As you open the frameless doors, you are welcomed by oversized front sports seats that look good and, unlike those of other sports vehicles, these seats are actually very comfortable. The dashboard was a bit disappointing – rather plain and the plastic materials did not have the premium look. On the passenger side, just above the glove box, is a plate that states ‘Mustang since 1964’. The oversized multi-functional steering wheel has a good feel thanks to its leather covering. The driver’s view has twin circular dials that house the speedometer and tachometer, in true pony car tradition. The space between has been modernised with an LCD screen that displays the on-board computer information. The circular air vents keep up the sporty interior look. The central drop-down section houses the touchscreen infotainment system that is easy to use and has a decent rumble when the volume is pushed up. There is space for two at the back, but getting in and out can be a bit of a challenge. Also, the rear window starts quite high, which results in sunburnt heads for rear-seat passengers. The boot space is adequate for this type of vehicle, but don’t expect to pack for all four for a week.
The vehicle that I tested was the eco boost version, which many have said is not a real Mustang. The reason is that there is not a huge growl from the engine nor much of a roar from the exhaust. That being said, the vehicle has got ample power to take on a fair number of its competitors with ease. On the road, the vehicle drives well and is easy to manoeuvre. Parking can be a bit tricky as the vehicle feels rather wide and you sit down low, this means you cannot see the end of the bonnet. Luckily thanks to this being a modern Mustang, parking aids like park distance and rear cameras are available.
All this is great, but this is not meant to be an ordinary vehicle – it’s a Mustang! What differentiates it from many a vehicle is that when you floor it and decide that you need to turn, you have to ensure that you have ample space as the rear just pretends not to have any traction at all. This initially creates white knuckles, but as the tyres bite back at the tarmac, this turns to a smile on your face and an adrenaline rush begging for more. This tendency of stepping out at free will can be a lot of fun if you know what you doing, if you don’t it could land you in trouble very quickly as this is with the anti-skid still engaged.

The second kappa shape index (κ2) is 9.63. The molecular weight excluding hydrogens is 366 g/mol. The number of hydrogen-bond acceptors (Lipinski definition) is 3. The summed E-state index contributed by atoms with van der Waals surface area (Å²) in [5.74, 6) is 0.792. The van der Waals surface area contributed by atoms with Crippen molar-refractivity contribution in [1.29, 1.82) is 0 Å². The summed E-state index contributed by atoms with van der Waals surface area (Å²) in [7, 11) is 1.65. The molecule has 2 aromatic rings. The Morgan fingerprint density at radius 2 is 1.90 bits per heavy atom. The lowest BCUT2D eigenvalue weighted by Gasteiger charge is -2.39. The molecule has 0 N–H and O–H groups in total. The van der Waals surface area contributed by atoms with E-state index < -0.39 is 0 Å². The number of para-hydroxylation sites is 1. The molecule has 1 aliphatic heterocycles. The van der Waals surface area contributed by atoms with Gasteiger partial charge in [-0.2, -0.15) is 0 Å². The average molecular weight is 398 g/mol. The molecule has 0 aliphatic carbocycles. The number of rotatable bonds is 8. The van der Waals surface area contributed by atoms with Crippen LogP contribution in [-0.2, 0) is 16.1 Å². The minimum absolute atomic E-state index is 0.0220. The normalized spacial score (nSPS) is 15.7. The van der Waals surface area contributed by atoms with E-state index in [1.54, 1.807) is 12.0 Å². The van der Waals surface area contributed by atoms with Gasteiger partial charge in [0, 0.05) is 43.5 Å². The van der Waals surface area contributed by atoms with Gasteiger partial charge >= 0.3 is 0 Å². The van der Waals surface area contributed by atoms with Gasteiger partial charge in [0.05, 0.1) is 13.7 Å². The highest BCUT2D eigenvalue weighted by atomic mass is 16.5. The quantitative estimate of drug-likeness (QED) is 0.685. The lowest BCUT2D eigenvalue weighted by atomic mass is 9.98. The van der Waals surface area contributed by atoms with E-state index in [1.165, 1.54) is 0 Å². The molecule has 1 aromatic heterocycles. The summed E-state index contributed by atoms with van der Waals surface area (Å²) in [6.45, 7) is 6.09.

On the whole, I think Ford has done a phenomenal job of reincarnating the original Mustang. Even though this was the eco boost version, there was ample power and much better fuel consumption than its bigger brother, the 5.0. The sound has been sacrificed, but I could live with that. It’s the type of vehicle that you can take to the corner café or on a road trip across South Africa.
|Engine||2,3 l 4 Cylinder Turbo|
|0–100 km/H||5,8 s (claimed)|
|Price||From R713 900|
VW has introduced this version of the Gti as ‘the fastest GTi since GTi’, which I have to admit is quite an interesting line and some really clever advertising.
So what makes this GTi so different? Apart from the nameplate, to start, the front end has an all new bumper design. The bottom grill section of the bumper is now stretched at the lower section making the front look wider and lower. To add to this, VW has added aerofoils to the side in the shape of air vents. These are in a high-gloss black finish, which adds an exclusive touch. From the side view, the biggest change is the new 19-inch wheels, which I have to admit was not to my liking, especially on the black test vehicle. There is also a black section at the bottom end of the door sills, with ‘Club Sport’ on the rear doors section. This was not very clearly visible on the black paintwork. The rear end has an added spoiler that not only adds downforce at the back but makes the car look like a serious street racer. This, together with the darkened windows and lower suspension, completes the boy-racer looks.
If you have not as yet made out the differences between this and a normal GTi, open the front door and you are welcomed by Recaro leather racing seats, which have a one-piece back and head rest. These seats are similar to the ones in the Sirocco R. The steering wheel is covered in suede with a red marking at the top, adding to the sports car look and feel. The interior is plain but sporty ensuring that you concentrate on driving and nothing else.